After spending nearly a year in studying Alaska, we took a trip to Honolulu. Like Alaska, that was scarcely “foreign," for it was still under our flag, and Bishop Restarick 'had been our near neighbor in San Diego (100 miles means a neighbor in California). Besides, one of our school-teacher members had just made a trip there.

The next step was to the Philippines. Mr. Clapp's letters in THE SPIRIT OF MisSIONS just then were irresistible. The doubting Thomases by this time were all thoroughly converted. So, after the Philippines, we led them boldly to Japan, and after eight months' study of that, we are now beginning upon China.

I think it was while we were studying Alaska that we allied ourselves with the Woman's Auxiliary. That would have been an impossibility at the first, but we naturally wanted to work for Alaska after studying about it, and as the Auxiliary were doing the same thing, we found that we "had all things in common."

So much for the evolution. Now for the present status. Our membership is about forty-three, one or two more or less. We have eight standing committees, which are elastic enough to take in every member, sooner or later. While we make our pledges and pay our dues as a society, there are no stated dues as a requisite for membership. We want to be able to invite every young woman of the parish to join us, and some of us are wage-earners, with money for little beyond bare necessities. Then how do we

raise our funds? In all sorts of ways. A birthday box is in a conspicuous place at every meeting. Members need not own up to birthdays unless they choose, but most of them do! That box is not opened until the annual meeting, when its contents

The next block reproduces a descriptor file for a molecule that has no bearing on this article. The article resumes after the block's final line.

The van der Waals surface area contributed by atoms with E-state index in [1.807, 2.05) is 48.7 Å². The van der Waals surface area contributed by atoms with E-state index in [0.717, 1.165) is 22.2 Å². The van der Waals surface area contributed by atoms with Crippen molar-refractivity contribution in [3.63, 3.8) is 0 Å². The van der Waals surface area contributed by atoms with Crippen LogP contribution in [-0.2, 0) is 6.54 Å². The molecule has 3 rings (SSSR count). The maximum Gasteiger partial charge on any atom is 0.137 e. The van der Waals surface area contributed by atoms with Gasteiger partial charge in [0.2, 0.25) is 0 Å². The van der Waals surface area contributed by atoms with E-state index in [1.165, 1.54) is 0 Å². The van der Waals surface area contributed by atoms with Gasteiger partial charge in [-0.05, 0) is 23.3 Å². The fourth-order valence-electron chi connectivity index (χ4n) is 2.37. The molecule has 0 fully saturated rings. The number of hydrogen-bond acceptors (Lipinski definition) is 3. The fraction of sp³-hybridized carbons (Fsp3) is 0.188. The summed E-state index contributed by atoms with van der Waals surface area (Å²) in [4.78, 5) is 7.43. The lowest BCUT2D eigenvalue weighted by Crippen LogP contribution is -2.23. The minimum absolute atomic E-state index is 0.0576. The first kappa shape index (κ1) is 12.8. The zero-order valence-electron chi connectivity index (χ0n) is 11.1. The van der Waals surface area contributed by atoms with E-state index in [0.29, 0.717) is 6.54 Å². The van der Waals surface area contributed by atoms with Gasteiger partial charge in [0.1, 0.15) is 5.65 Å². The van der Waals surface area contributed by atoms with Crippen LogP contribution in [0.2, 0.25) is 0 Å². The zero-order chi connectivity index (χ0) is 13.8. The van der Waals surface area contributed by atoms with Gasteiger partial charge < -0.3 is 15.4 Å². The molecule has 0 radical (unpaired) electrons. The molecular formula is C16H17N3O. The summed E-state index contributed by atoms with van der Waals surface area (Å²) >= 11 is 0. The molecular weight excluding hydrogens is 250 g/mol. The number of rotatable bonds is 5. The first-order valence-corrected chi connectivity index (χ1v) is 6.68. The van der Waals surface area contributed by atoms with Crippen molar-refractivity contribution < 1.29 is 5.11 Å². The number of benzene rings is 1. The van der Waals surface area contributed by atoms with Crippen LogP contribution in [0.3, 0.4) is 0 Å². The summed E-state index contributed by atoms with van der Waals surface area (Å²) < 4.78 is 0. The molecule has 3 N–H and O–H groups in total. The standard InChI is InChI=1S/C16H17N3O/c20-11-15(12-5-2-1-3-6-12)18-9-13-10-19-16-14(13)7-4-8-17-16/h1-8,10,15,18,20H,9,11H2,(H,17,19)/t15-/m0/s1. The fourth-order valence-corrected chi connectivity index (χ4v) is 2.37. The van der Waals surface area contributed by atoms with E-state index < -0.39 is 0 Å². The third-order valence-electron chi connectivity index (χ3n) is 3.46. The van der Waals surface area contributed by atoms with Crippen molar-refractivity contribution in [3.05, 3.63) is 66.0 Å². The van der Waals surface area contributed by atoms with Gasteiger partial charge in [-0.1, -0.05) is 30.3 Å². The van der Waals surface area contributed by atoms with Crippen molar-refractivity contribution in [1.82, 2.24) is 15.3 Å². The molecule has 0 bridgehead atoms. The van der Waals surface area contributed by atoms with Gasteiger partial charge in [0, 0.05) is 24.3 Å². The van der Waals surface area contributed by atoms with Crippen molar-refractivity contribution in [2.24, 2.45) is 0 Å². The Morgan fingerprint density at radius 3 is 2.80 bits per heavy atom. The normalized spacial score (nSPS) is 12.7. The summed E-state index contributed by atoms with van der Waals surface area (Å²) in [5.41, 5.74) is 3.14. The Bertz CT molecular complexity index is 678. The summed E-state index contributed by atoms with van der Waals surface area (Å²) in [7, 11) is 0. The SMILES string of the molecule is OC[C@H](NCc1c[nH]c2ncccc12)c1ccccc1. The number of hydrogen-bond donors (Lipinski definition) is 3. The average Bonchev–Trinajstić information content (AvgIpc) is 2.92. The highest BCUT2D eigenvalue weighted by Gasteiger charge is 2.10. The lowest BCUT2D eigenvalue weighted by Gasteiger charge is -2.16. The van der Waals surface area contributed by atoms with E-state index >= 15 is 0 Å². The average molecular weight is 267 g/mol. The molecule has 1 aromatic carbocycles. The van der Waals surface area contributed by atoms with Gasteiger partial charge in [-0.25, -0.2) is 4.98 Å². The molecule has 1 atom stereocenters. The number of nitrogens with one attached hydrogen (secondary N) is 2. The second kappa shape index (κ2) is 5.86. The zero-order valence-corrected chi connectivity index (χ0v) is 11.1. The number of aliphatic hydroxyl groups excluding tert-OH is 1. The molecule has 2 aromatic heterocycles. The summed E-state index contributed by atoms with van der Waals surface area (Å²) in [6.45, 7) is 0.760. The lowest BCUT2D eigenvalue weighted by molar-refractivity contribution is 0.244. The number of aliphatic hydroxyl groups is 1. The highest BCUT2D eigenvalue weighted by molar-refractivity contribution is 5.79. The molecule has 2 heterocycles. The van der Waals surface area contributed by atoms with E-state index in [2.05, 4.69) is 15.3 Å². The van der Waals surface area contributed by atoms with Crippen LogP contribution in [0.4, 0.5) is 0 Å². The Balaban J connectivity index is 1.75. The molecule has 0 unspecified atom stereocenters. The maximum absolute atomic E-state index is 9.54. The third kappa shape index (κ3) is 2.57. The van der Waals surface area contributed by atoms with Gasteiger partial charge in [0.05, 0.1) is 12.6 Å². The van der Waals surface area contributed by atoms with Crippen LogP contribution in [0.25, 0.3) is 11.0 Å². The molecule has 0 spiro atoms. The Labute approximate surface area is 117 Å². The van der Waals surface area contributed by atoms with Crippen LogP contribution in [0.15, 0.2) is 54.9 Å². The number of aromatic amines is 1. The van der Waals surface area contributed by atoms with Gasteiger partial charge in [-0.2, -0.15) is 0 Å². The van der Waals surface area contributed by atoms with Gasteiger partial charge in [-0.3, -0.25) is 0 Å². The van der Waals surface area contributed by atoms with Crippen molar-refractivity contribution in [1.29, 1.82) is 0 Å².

are always voted for special object. During Lent, each member has a self-denial box, and this also is voted to a special. We shall rise beyond the concrete and visible before long, I hope, and in fact I know that many are increasing their offerings at the time of the collections for the apportionment and for diocesan missions. As for the United Offering, we not only have our own boxes, but we distribute and collect the others in the parish, as Mrs. Willett has failed to find any one person willing to undertake the work for this large parish. Many of our gifts have not gone through Auxiliary channels, and so have not been credited, but we shall gradually mend our ways in that respect. All Saints' is supporting two missions here in Pasadena, and we have helped them both, giving a lectern and prayer desk to the North Mission, and an altar cross to the East Mission. We are also helping Miss Patterson's new mission to the Japanese in Los Angeles, by regular contributions to the teacher's salary, and special gifts. At present we are making outfits for little Alaskan girls, to be sent with the other things from Los Angeles diocese. We keep a missionary bulletin board in the church vestibule, drawing heavily in this upon the Educational Department at the Church Missions House. I recently worked off" nearly fifty copies of “What the Postmaster Did Not Know"! We keep quite a large number of missionary books in circulation among the members. But the best thing we have given is one of ourselves. member of our branch, now at the Deaconess Training-school, New York, has offered herself for Japan, and I hope that others may follow her, though at present they all seem bound by home duties.







HE first setting apart of a dea

coness of the Church in China took place on the 28th of